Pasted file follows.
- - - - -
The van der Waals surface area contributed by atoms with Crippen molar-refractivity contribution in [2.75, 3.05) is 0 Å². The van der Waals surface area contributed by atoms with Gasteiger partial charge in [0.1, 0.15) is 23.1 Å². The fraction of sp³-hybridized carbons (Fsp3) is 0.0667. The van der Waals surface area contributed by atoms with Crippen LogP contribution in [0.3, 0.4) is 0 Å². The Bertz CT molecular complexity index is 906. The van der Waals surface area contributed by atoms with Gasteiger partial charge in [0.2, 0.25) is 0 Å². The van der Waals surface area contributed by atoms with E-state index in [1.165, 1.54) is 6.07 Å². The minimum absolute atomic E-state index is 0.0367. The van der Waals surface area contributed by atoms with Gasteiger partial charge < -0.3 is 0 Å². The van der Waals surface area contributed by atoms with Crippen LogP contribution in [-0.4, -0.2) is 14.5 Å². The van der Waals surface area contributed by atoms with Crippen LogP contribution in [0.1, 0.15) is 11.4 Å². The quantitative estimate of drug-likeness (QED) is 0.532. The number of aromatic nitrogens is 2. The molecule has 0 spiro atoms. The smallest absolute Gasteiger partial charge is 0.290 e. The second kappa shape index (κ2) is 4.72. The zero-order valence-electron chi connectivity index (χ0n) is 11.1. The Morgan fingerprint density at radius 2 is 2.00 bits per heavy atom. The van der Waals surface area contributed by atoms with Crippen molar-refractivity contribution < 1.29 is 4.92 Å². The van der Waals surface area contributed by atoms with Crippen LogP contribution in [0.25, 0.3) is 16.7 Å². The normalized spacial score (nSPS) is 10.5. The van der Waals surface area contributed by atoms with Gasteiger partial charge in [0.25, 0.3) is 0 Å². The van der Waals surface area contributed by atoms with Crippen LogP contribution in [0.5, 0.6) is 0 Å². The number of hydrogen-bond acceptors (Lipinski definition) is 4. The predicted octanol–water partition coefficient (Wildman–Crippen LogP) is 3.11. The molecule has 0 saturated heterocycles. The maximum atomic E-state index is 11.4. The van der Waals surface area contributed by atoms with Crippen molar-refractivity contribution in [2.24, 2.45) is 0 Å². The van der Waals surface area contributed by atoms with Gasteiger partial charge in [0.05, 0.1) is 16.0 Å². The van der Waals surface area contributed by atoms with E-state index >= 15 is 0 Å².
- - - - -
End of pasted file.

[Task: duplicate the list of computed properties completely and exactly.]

The van der Waals surface area contributed by atoms with Crippen molar-refractivity contribution in [2.75, 3.05) is 0 Å². The van der Waals surface area contributed by atoms with Gasteiger partial charge in [0.1, 0.15) is 23.1 Å². The fraction of sp³-hybridized carbons (Fsp3) is 0.0667. The van der Waals surface area contributed by atoms with Crippen LogP contribution in [0.3, 0.4) is 0 Å². The Bertz CT molecular complexity index is 906. The van der Waals surface area contributed by atoms with Gasteiger partial charge in [0.2, 0.25) is 0 Å². The van der Waals surface area contributed by atoms with E-state index in [1.165, 1.54) is 6.07 Å². The minimum absolute atomic E-state index is 0.0367. The van der Waals surface area contributed by atoms with Gasteiger partial charge < -0.3 is 0 Å². The van der Waals surface area contributed by atoms with Crippen LogP contribution in [-0.4, -0.2) is 14.5 Å². The van der Waals surface area contributed by atoms with Crippen LogP contribution in [0.1, 0.15) is 11.4 Å². The quantitative estimate of drug-likeness (QED) is 0.532. The number of aromatic nitrogens is 2. The molecule has 0 spiro atoms. The smallest absolute Gasteiger partial charge is 0.290 e. The second kappa shape index (κ2) is 4.72. The zero-order valence-electron chi connectivity index (χ0n) is 11.1. The Morgan fingerprint density at radius 2 is 2.00 bits per heavy atom. The van der Waals surface area contributed by atoms with Crippen molar-refractivity contribution < 1.29 is 4.92 Å². The van der Waals surface area contributed by atoms with Crippen LogP contribution in [0.25, 0.3) is 16.7 Å². The normalized spacial score (nSPS) is 10.5. The van der Waals surface area contributed by atoms with Gasteiger partial charge in [0.25, 0.3) is 0 Å². The van der Waals surface area contributed by atoms with Crippen LogP contribution in [0.5, 0.6) is 0 Å². The number of hydrogen-bond acceptors (Lipinski definition) is 4. The predicted octanol–water partition coefficient (Wildman–Crippen LogP) is 3.11. The molecule has 0 saturated heterocycles. The maximum atomic E-state index is 11.4. The van der Waals surface area contributed by atoms with Crippen molar-refractivity contribution in [2.24, 2.45) is 0 Å². The van der Waals surface area contributed by atoms with Gasteiger partial charge in [0.05, 0.1) is 16.0 Å². The van der Waals surface area contributed by atoms with E-state index >= 15 is 0 Å².